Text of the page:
Front Page Titles (by Subject) 3.: German Nationalism within an Etatist World - Omnipotent Government: The Rise of the Total State and Total War
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3.: German Nationalism within an Etatist World - Ludwig von Mises, Omnipotent Government: The Rise of the Total State and Total War 
Omnipotent Government: The Rise of the Total State and Total War, edited with a Foreword by Bettina Bien Greaves (Indianapolis: Indiana, 2011).
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German Nationalism within an Etatist World
German nationalism differs from that of other European countries only in the fact of the people’s believing itself to be the strongest in Europe. Pan-Germanism and its heir, Nazism, are the application of general nationalist doctrines to the special case of the most populous and most powerful nation, which is, however, in the unlucky position of being dependent on imported foodstuffs and raw materials.
German nationalism is not the outcome of innate Teutonic brutality or rowdyism. It does not stem from blood or inheritance. It is not a return of the grandsons to the mentality of their Viking ancestors; the Germans are not the descendants of the Vikings. The forefathers of the Germans of our day were German tribes (who did not participate in the invasions which gave the last blow to ancient civilization), Slavonic and Baltic tribes of the northeast, and Celtic aborigines of the Alps. There is more non-German than German “blood” in the veins of present-day Germans. The Scandinavians, the genuine scions of the Vikings, have a different type of nationalism and apply different political methods from those of the Germans. No one can tell whether the Swedes, if they were as numerous as the Germans are today, would in our age of nationalism have adopted the methods of Nazism. Certainly the Germans, if they had not been more numerous than the Swedes, would not have succumbed to the mentality of world conquest.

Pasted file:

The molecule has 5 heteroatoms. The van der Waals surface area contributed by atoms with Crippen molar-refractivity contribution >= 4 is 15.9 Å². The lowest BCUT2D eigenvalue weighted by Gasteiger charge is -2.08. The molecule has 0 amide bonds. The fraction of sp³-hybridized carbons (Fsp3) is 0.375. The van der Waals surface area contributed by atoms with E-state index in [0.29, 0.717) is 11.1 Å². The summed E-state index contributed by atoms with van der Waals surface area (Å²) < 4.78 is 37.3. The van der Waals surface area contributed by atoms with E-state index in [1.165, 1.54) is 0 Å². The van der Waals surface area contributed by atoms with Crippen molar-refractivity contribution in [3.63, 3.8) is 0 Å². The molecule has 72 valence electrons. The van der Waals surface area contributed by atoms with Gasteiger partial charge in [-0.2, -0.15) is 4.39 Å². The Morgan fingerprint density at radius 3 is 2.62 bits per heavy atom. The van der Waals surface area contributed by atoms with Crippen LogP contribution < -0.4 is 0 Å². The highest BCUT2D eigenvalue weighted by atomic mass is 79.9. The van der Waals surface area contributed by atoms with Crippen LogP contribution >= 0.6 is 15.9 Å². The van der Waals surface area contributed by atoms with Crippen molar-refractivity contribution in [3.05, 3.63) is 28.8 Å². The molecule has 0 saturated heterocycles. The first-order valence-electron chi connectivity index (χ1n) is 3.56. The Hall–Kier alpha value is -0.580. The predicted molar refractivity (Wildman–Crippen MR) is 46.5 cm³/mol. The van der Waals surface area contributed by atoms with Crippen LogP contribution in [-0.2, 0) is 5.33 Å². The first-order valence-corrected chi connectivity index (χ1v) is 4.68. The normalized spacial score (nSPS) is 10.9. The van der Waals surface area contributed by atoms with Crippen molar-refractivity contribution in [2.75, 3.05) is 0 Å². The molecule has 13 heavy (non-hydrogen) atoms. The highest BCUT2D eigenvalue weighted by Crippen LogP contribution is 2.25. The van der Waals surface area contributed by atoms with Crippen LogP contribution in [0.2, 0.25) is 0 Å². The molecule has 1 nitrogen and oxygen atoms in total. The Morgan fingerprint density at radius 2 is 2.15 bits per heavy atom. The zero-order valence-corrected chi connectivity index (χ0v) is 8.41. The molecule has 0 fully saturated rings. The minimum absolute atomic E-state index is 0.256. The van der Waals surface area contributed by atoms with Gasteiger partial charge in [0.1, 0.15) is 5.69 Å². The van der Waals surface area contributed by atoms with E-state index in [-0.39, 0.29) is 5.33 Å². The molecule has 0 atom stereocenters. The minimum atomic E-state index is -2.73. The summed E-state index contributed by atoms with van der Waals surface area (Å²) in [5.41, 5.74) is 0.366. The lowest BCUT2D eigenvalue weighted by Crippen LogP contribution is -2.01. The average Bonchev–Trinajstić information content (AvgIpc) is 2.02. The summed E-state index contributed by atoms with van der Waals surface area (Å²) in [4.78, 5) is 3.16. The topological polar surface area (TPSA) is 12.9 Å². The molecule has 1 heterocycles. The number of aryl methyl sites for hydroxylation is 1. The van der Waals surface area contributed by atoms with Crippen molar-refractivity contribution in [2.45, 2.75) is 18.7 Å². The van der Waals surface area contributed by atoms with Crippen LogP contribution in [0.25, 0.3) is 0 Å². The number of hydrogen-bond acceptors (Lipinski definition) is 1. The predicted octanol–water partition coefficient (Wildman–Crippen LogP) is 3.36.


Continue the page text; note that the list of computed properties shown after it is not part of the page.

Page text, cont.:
The Germans invented neither interventionism nor etatism, with their inevitable result, nationalism. They imported these doctrines from abroad. They did not even invent the most conspicuous chauvinistic adornment of their own nationalism, the fable of Aryanism.
It is easy to expose the fundamental errors, fallacies, and paralogisms of German nationalism if one places oneself on the sound basis of scientific praxeology and economics and the practical philosophy of liberalism derived from them. But etatists are helpless when trying to refute the essential statements of Pan-Germanism and Nazism. The only objection they can consistently raise to the teachings of German nationalism is that the Germans were mistaken when they assumed they could conquer all other nations. And the only weapons they can use against Nazism are military ones.
It is inconsistent for an etatist to object to German nationalism on the ground that it means coercion. The state always means coercion. But while liberalism seeks to limit the application of coercion and compulsion to a narrow field, etatists do not recognize these restrictions. For etatism coercion is the essential means of political action, indeed the only means. It is considered proper for the government of Atlantis to use armed men—i.e., customs and immigration officers—in order to hinder the citizens of Thule from selling commodities on the markets of Atlantis or from working in the factories of Atlantis. But if this is so, then no effective logical argument can be brought forward against the plans of the government of Thule to defeat the armed forces of Atlantis and thus to prevent them from inflicting harm on the citizens of Thule. The only working argument for Atlantis is to repulse the aggressors.